Cheryl Strayed is best known for her bracing and raw short stories and widely anthologized essays. Wild is her first memoir and she captures readers with clear and charismatic prose as she tells the story of her solo hike along the Pacific Crest Trail, a journey that spanned 1100 miles. Grieving the loss of her mother to cancer, Strayed self-destructs until she reaches a point where she knows something needs to change. She looks to the wilderness, a comfort since childhood, to help her heal: "A world I thought would both make me into the woman I knew I could become and turn me back into the girl I'd once been." She sets out to rediscover her innocence and begin adulthood anew on a path under her own power instead of at the mercy of life's circumstances.
Hiking the trail becomes a metaphor for the way she wants to approach life. Her backpack is a heavy burden at first—she nicknames it Monster—but she learns, with the help of other savvy hikers what are true necessities and what she can do without. There is no escape from the physical and emotional pain that occurs every day on the trail; she simply has to keep walking regardless of whether she wants to or not. Like many of us, Strayed had adopted coping habits that didn't serve her well. On the trail she is forced to rely on something other than the comforts (sex, drugs, codependence) that tamped down her most vulnerable feelings. She finds meaning in her efforts to push through all the pain and doubts. "Perhaps being amidst the undesecrated beauty of the wilderness meant I too could be undesecrated, regardless of the regrettable things I'd done to others or myself or the regrettable things that had been done to me."
Through her gift of storytelling, Strayed brings the reader close into her experience, her thoughts and her feelings. By the end of the first chapter, the reader viscerally feels the loss of Strayed's mother, a woman who raised three children largely on her own after escaping an abusive marriage. She paints her mother fairly, not without fault, but ultimately as a person who is her anchor, unequivocally. The loss of her mother unmoors her in a way that is surprising even to Strayed. It is her unflinching portrait of their relationship and of her mother as a woman that lays the foundation for compassion when Strayed loses her way and makes terrible mistakes.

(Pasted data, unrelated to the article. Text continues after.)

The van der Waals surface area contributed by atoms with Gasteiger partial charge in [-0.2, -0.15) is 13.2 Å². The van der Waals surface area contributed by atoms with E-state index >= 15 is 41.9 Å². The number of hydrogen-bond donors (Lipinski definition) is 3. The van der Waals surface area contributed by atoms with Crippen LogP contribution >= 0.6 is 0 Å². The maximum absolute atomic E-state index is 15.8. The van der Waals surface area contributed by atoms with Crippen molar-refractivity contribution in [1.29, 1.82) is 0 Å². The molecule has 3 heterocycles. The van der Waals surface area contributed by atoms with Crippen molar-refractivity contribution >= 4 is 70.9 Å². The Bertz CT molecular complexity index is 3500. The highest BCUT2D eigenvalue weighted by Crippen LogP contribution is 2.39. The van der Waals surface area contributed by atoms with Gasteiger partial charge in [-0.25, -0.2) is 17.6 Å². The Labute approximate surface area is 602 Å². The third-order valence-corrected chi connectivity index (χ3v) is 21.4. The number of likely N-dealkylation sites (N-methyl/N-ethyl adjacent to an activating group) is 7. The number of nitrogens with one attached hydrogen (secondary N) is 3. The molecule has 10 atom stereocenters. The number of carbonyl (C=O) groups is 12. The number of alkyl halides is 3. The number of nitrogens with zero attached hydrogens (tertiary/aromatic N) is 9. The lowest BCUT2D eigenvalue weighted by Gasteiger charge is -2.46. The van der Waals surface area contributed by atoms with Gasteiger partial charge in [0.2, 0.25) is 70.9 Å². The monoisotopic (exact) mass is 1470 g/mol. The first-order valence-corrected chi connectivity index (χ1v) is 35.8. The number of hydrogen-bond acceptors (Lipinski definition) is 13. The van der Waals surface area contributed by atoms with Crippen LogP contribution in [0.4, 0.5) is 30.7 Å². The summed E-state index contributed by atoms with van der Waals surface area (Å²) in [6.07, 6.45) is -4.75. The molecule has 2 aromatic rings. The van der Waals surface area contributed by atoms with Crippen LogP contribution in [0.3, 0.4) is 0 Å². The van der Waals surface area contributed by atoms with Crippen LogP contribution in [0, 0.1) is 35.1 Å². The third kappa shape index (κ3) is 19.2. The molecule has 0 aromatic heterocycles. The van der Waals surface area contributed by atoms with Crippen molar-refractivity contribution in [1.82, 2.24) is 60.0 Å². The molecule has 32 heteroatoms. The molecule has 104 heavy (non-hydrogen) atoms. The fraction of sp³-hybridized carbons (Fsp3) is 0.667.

The story has everything: drama, tension, intrigue, sex, betrayal, grit, failures and triumphs. And humor. The characters she meets along the way are idiosyncratic and entertaining, and sometimes threatening and scary. She bravely bares her grief and speaks the truth and in return readers will root for her redemption as she tries to conquer the largest, most arid mountain range in the United States. Strayed becomes a trusted and comfortable friend you are reluctant to say goodbye to in the end.
Cheryl Strayed is the New York Times bestselling author of the memoir Wild (Alfred A. Knopf), the advice essay collection Tiny Beautiful Things (Vintage Books), and the novel Torch (Houghton Mifflin). Her writing has appeared in the New York Times Magazine, the Washington Post Magazine, Vogue, Allure, Self, The Missouri Review, Brain, Child, Creative Nonfiction, The Sun and elsewhere. She holds an MFA in fiction writing from Syracuse University and a bachelor's degree from the University of Minnesota. She lives in Portland, Oregon with her husband, the filmmaker Brian Lindstrom, and their two children. Visit her website.
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